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JAMA Cardiol. 2019 May 1. doi: 10.1001/jamacardio.2019.1139. [Epub ahead of print]

Association Between Physiological Stenosis Severity and Angina-Limited Exercise Time in Patients With Stable Coronary Artery Disease.

Author information

1
Imperial College London, London, United Kingdom.
2
Essex Cardiothoracic Centre, Basildon, United Kingdom.
3
Anglia Ruskin School of Medicine, Chelmsford, Essex, United Kingdom.

Abstract

Importance:

Physiological stenosis assessment is recommended to guide percutaneous coronary intervention (PCI) in patients with stable angina.

Objective:

To determine the association between all commonly used indices of physiological stenosis severity and angina-limited exercise time in patients with stable angina.

Design, Setting, and Participants:

This cohort study included data (without follow-up) collected over 1 year from 2 cardiac hospitals. Selected patients with stable angina and physiologically severe single-vessel coronary artery disease presenting for clinically driven elective PCI were included.

Exposures:

Fractional flow reserve (FFR), instantaneous wave-free ratio (iFR), hyperemic stenosis resistance (HSR), and coronary flow reserve (CFR) were measured invasively. Immediately after this, patients maximally exercised on a catheter-table-mounted supine ergometer until they developed rate-limiting angina. Subsequent PCI was performed in most patients, followed by repeat maximal supine exercise testing.

Main Outcomes and Measures:

Associations between FFR, iFR, HSR, CFR, and angina-limited exercise time were assessed using linear regression and Pearson correlation coefficients. Additionally, the associations between the post-PCI increment in exercise time and baseline FFR, iFR, HSR, and CFR were assessed.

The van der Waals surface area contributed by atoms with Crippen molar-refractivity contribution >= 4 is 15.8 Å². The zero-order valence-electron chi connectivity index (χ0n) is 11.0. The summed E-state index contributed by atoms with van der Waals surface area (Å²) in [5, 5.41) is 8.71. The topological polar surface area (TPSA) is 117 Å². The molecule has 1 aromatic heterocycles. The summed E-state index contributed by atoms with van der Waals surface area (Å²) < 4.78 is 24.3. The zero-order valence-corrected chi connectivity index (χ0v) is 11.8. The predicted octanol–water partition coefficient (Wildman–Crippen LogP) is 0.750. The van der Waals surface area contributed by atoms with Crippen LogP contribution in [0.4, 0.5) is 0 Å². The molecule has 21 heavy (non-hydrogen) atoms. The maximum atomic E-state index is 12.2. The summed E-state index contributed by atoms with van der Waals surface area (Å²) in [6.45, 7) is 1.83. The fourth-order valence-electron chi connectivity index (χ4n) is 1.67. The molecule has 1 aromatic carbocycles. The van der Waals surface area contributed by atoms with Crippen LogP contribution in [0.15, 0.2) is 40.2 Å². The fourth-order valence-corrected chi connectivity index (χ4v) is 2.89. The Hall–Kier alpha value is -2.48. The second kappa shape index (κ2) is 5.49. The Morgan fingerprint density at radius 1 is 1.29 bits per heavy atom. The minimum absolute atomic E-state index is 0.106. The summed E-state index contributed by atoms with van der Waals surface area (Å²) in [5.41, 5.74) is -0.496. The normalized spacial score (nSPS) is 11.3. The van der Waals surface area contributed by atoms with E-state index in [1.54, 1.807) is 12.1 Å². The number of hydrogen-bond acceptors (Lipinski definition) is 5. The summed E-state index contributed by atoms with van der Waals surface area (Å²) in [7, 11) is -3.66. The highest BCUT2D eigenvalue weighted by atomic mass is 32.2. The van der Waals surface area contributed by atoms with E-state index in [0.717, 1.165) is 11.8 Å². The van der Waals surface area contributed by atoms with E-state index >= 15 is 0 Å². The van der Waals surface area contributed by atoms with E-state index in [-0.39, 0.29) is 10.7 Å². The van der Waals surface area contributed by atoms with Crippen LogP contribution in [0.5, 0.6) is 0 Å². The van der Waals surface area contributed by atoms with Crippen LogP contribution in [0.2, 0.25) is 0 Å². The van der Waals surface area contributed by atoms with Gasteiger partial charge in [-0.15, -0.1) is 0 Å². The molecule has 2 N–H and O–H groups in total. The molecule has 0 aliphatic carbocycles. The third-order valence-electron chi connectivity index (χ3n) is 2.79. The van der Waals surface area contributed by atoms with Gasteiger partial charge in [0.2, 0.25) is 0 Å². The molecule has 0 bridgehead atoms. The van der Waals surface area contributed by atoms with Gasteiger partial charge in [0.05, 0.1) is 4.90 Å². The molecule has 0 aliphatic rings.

Results:

Twenty-three patients (21 [91.3%] of whom were male; mean [SD] age, 60.6 [8.1] years) completed the pre-PCI component of the study protocol. Mean (SD) stenosis diameter was 74.6% (10.4%). Median (interquartile range [IQR]) values were 0.54 (0.44-0.72) for FFR, 0.53 (0.38-0.83) for iFR, 1.67 (0.84-3.16) for HSR, and 1.35 (1.11-1.63) for CFR. Mean (SD) angina-limited exercise time was 144 (77) seconds. Anatomical stenosis characteristics were not significantly associated with angina-limited exercise time. Conversely, FFR (R2 = 0.27; P = .01), iFR (R2 = 0.46; P < .001), HSR (R2 = 0.39; P < .01), and CFR (R2 = 0.16; P < .05) were all associated with angina-limited exercise time. Twenty-one patients (19 [90.5%] of whom were male; mean [SD] age, 60.1 [8.2] years) competed the full protocol of PCI, post-PCI physiological assessment, and post-PCI maximal exercise. After PCI, the median (IQR) FFR rose to 0.91 (0.85-0.96), median (IQR) iFR to 0.98 (0.94-0.99), and median (IQR) CFR to 2.73 (2.50-3.12), while the median (IQR) HSR fell to 0.16 (0.06-0.37) (P < .001 for all). The post-PCI increment in exercise time was most significantly associated with baseline iFR (R2 = 0.26; P = .02).

Conclusions and Relevance:

In a selected group of patients with severe, single-vessel stable angina, FFR, iFR, HSR, and CFR were all modestly correlated with angina-limited exercise time to varying degrees. Notwithstanding the limited sample size, no clear association was demonstrated between anatomical stenosis severity and angina-limited exercise time.

PMID:
31042268
PMCID:
PMC6495364
[Available on 2020-05-01]
DOI:
10.1001/jamacardio.2019.1139

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